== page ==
The 26th annual Nobel Peace Prize Forum—an event that celebrates the importance, consequence, and controversy of the Nobel Peace Prize—was held March 1 and 7-9 in three Minneapolis locations, including Augsburg College.
With “Crossing Boundaries to Create Common Ground” as its theme, the 2014 Forum brought Nobel Peace Prize winners, civic leaders, and scholars together with students and other citizens to contemplate questions of peace and conflict. Now in its third year of permanent residency in the Twin Cities, the Forum welcomed more than 5,700 ticket holders who explored topics ranging from science to law and from music to global affairs and business.
His Holiness the 14th Dalai Lama, the 1989 Nobel Peace Prize laureate, delivered the Forum’s opening address at Faith and Peace Day. Leymah Gbowee—a 2011 Nobel Peace Prize winner and Liberian peace activist—spoke at Global Day, and Dr. Deane Marchbein represented Doctors Without Borders/Médecins Sans Frontières (MSF)—the 1999 Nobel Peace Prize laureate— on Science and Health Day. Representatives from the Organisation for the Prohibition of Chemical Weapons, the 2013 Nobel Peace Prize winner, also led a breakout session.
In addition to engaging attendees in speeches, book signings, networking events, and more, the 2014 Forum premiered a partnership with social networking service Google+ that enabled online attendees to live-stream events, submit questions to keynote speakers, and participate in thought-provoking dialogue—all from their unique locations around the globe.
“The opportunity to host the Nobel Peace Prize Forum offers our students, alumni, and international community inspiring examples of those people who strive to make peace and to make a difference in our world,” said Augsburg College President Paul Pribbenow. “At the heart of Augsburg’s mission are our commitments to educating informed global citizens and to embracing the links between faith and learning.”
PEACE ON THE STREET
The 2014 Forum was an event that united the Augsburg community, and Auggies participated both as guests and as volunteers.
One Auggie who worked at the Nobel Peace Prize Forum was Banna Kidane ’15. A Sabo Scholar studying computer science, Kidane was an intern for the Nobel Peace Prize Forum and acknowledged the rarity of his chance to serve.
“Being an intern with the NPPF is a once-in-alifetime opportunity that I’m happy I didn’t pass up,” Kidane said.
It is through making memories, sparking ideas, and spurring action that the Forum lives out its mission to inspire peacemaking. A few Auggies shared reflections, takeaways, and highlights from their NPPF experiences:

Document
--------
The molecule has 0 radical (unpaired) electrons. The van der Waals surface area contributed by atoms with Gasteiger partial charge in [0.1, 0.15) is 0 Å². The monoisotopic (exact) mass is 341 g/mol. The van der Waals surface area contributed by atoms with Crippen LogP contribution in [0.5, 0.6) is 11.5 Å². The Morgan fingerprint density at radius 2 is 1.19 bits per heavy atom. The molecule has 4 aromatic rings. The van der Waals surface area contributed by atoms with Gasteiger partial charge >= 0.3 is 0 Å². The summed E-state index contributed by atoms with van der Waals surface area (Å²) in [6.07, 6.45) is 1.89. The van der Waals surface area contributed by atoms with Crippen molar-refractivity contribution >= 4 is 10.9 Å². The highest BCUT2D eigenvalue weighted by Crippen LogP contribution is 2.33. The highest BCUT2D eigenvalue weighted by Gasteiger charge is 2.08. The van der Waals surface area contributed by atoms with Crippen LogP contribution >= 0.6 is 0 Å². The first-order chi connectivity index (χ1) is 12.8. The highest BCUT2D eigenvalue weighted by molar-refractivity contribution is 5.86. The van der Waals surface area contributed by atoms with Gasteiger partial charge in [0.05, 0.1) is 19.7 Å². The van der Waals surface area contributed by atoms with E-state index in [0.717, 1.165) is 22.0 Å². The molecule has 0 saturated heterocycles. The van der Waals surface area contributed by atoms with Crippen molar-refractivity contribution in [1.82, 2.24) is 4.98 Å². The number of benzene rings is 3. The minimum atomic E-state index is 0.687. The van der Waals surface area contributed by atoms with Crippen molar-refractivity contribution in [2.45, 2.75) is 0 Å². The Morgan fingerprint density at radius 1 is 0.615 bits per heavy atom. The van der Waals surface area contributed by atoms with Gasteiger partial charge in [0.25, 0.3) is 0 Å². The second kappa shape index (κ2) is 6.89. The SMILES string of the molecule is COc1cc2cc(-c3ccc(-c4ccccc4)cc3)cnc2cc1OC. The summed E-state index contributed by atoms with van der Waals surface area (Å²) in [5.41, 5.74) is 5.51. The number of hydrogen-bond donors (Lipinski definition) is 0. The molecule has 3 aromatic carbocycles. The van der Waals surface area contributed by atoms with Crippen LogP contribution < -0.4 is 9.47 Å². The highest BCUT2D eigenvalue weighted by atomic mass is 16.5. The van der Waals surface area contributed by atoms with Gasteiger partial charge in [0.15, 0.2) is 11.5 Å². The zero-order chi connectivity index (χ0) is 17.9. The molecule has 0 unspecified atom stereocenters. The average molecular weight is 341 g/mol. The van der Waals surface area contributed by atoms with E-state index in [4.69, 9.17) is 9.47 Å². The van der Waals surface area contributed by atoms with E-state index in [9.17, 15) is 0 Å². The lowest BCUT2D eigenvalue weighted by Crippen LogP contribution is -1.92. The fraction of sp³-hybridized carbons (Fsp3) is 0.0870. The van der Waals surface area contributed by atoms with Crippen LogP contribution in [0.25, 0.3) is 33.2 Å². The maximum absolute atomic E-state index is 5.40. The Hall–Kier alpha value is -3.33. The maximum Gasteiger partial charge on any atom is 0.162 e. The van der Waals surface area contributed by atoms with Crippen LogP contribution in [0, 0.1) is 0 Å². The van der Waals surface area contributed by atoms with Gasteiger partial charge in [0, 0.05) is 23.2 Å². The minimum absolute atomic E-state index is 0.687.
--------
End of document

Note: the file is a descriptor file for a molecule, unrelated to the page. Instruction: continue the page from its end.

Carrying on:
CHARMAYNE SLETTEN, AUGSBURG PARENT
“The presentations inspired peacemaking that starts with love and compassion by each individual.”
PAUL BATALDEN ’63
“I realize I can’t personally control the emerging, complex world. I, too, have no other choice but to control what I pay attention to, what words I use, what relationships I maintain, and what community I foster. Through these recognitions, choices, and actions, I can exert my influence and do my part for peace and a better world.”
BRAD ST. AUBIN ’15
“The Dalai Lama is looked at as a paragon of peacemaking, but his address helped reinforce that he is also human. When doing peace work, we want solutions, but his ability to say, ‘I don’t know,’ gave a nod to the fact that even our revered leaders don’t have all the answers.”
KIM BESTLER ’10, Augsburg program assistant and tutor coordinator, TRiO/Student Support Services
“It’s a privilege that Augsburg gets to host an international event that so tightly corresponds with our College mission.”
SHELBY ANDRESS ’56
“Augsburg is unafraid to enter a complicated world, guide its entire community in ways of peace and noble action, and use its spheres of influence.”
LIZZIE FONTAINE ’16
“The NPPF brings together a whole community. That’s a huge gift for Augsburg.”
BRAM OOSTERLEE ’16
“My favorite part of the Nobel Peace Prize Forum is the connections you make with the speakers and the audience. The speakers open up discussions that are not held often enough, and the audience is excited and encouraged to take action.”